How to Handle Market Transition in Builder’s Risk Insurance

By Grant Chiles | October 6, 2014

Just as the construction industry’s multifamily sector grows post-recession – creating a spike in retailer brokers’ demand for builder’s risk insurance – massive fires at construction sites have created a market transition.

In the past year, there have been numerous disasters near Denver, San Francisco, Houston, Des Moines, Rockville and Anaheim. The fires spurred hundreds of millions of dollars in damages. They’ve also shown why it’s increasingly important to understand how underwriters approach risk, how superior submissions can help secure enhanced terms and conditions and how to differentiate your risk from others in the multifamily space.

Here are some key tips for retail brokers to review with their clients to secure the best pricing and coverage:

Consider different scenarios on the front end

Massive fires at construction sites have created a market transition.

Timeline. What values will be exposed and when? The consideration of secondary factors like value build-up and critical milestones help to paint an accurate picture of peak and reduced exposures during the project. This component is essential for projects in catastrophe-prone areas where modeling and risk cost is the central rating factor.

Site plan.Wood frame construction is often considered to be 100 percent Probable Maximum Loss (PML) for the fire exposure. Evaluating a site plan for building separations is key to demonstrating a lessor PML. The site plan showing elevation data is also necessary for projects in or around critical flood zones.

Budget and pro forma. Go line-by-line to avoid over- or under-insuring project values. For Soft Costs coverage, make sure that the expense allocation only applies to costs that would be re-incurred in the event of a delay. Regarding Loss of Income/Rents, make sure to allocate an accurate period for the loss of potential income. The period of indemnity should match the period calculation.

Decide what subjectivities should be deal breakers

It is proven that Protective Safeguard Warranties do not stand up in court, but they have crept into some builder’s risk policies due to recent losses. The warranty endorsements are designed to deny potential claims if set measures are not in place at the time of loss. A site protection plan for the project should be evaluated and agreed upon with the carriers, but there should not be any warranty associated with the builder’s risk policy.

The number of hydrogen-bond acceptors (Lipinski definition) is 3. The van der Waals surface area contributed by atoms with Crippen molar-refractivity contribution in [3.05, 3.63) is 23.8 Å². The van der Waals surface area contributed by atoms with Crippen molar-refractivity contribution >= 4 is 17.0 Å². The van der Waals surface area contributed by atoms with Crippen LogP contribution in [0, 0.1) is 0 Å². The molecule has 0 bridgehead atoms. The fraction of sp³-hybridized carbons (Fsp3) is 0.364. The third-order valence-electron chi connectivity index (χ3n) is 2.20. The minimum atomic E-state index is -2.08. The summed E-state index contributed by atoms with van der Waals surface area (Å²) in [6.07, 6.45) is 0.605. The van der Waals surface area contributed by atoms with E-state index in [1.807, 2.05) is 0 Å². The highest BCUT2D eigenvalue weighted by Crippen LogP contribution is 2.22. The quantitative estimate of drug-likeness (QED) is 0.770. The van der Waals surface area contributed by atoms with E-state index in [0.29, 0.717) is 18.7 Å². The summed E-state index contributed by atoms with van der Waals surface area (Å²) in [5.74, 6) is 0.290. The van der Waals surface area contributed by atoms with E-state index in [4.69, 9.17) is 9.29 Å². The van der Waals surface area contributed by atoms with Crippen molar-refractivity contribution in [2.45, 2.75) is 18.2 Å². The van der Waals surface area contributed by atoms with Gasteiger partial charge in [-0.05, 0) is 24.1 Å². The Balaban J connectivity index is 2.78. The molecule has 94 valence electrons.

Evaluate different considerations with the growing trend of urban infill apartments

These projects are typically podium style wood frame structures creating critical values between four walls. Firewall divisions should be identified and taken into consideration in order to determine a lessor fire PML. Contractor hot works protocols should be reviewed to ensure proper and adequate measures are taken into account when performing hot works. Review project manuals to determine how the insured plans to protect project sites in urban locations, where crime can be more prevalent.

Determine what coverage enhancements are available

When construction work slowed during the recession, many carriers were agreeable to broad terms and conditions that were traditionally unavailable. Today, even with the recent construction growth, those enhancements remain if brokers work aggressively with carriers.

Avoid conflicting policy language

Unlike property insurance, most builder’s risk carriers have their own non-standard, specialized forms. Manuscript policies are available including a participation subscription page to eliminate conflicting wording and non-concurrencies.

About Grant Chiles

Chiles, CRIS, is a vice president of AmWINS, one of the nation's largest insurance wholesalers.

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Insurance Journal West October 6, 2014
October 6, 2014
Insurance Journal West Magazine

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